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Nats' Papelbon complicated, but respected

Jonathan Papelbon yelled from his locker to Washington Nationals clubhouse attendant Mike Wallace in the middle of the room. The message: tell Gio Gonzalez to get on the stationary bike.

Out on the practice fields in Viera, Florida, Papelbon stopped a drill because Gonzalez wasn't doing it right, something new manager Dusty Baker said was "a sign to me of a good team."

The Nationals hope to become a good team again, but it wasn't clear if Papelbon would be a part of the club six months after a dugout altercation with teammate and National League MVP Bryce Harper. Papelbon apologized to Harper and the organization, and general manager Mike Rizzo expressed no hesitation in bringing him back because of the due diligence the front office did before acquiring the 35-year-old closer at last season's trade deadline.

"We talked to his teammates in Boston and in Philly, and players who knew him around the league and found no teammate that has a bad thing to say about him," Rizzo said.

Papelbon the closer is undeniable, converting on 24 of 26 save opportunities last season and 349 of 395 throughout his major league career, which includes a World Series title with the Boston Red Sox. Papelbon the teammate is a more complicated character — a mix of intense competitiveness, light-hearted ribbing, loud country music and a Southern twang.

"One incident doesn't define who you are as a human," said Nationals pitcher Bronson Arroyo, who played with Papelbon for parts of three seasons with Boston. "I think that inside this locker room, by the time (the season gets) going here, I don't think there'll be any kind of issues from him. He's a solid guy, and I think anybody would take him on their team."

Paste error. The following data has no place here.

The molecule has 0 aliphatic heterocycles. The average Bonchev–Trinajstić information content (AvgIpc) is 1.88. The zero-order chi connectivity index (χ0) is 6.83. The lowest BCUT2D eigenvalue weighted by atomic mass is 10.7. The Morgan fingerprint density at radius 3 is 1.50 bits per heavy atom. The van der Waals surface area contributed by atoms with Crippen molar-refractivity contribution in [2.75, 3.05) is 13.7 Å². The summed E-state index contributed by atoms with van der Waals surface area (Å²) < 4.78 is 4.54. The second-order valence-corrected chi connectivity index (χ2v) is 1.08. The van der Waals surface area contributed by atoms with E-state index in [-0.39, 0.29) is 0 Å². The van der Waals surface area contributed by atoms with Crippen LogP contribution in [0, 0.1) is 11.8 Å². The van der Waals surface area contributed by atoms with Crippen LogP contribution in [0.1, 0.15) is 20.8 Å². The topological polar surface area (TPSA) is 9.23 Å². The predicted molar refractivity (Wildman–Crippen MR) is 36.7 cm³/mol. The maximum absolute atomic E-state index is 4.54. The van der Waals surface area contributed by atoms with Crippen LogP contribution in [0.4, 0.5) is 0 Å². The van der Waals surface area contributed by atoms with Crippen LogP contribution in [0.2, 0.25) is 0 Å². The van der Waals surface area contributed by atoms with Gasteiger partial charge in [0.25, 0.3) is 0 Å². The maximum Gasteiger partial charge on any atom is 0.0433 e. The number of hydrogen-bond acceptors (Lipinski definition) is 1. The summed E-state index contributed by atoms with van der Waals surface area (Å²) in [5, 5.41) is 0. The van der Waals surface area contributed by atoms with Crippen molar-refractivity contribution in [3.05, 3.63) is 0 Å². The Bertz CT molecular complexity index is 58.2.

The image of Papelbon putting his hands on Harper's neck during a game Sept. 27 may follow him for some time. He received some boos the first time he stepped on the mound at Space Coast Stadium for a Nationals spring training game, but Rizzo said fans have to trust him that Papelbon will help the team win.

Harper said when he arrived at camp that he had moved on, and that Papelbon was contrite in his apology.

"I'm an imperfect person living in an imperfect world," Papelbon said. "My whole point is that good can come of this. I can redirect this, and we can go out and win 95 games this season and go into the playoffs and be hot and go win a world championship still."

Inside the Nationals' clubhouse, that belief exists. With a rotation headlined by Max Scherzer and Stephen Strasburg and a lineup featuring Harper, Washington is again a contender after missing the playoffs last season.

Rizzo traded former closer Drew Storen to the Toronto Blue Jays for outfielder Ben Revere, ensuring Papelbon will be a big part of the Nationals' resurgence, keeping the closer job he wanted when he waived his no-trade clause in July.

Being a leader is something several former teammates say Papelbon is, even if he marches to his own beat.

"I think people didn't see him, like the real Papelbon," Phillies reliever Luis Garcia said. "I really saw that he was different. For us in the bullpen, he was great with us, talking with us about stuff."

Washington relief pitcher Jonathan Papelbon is back with the team less than six months after he went after teammate Bryce Harper in the dugout. THE ASSOCIATED PRESS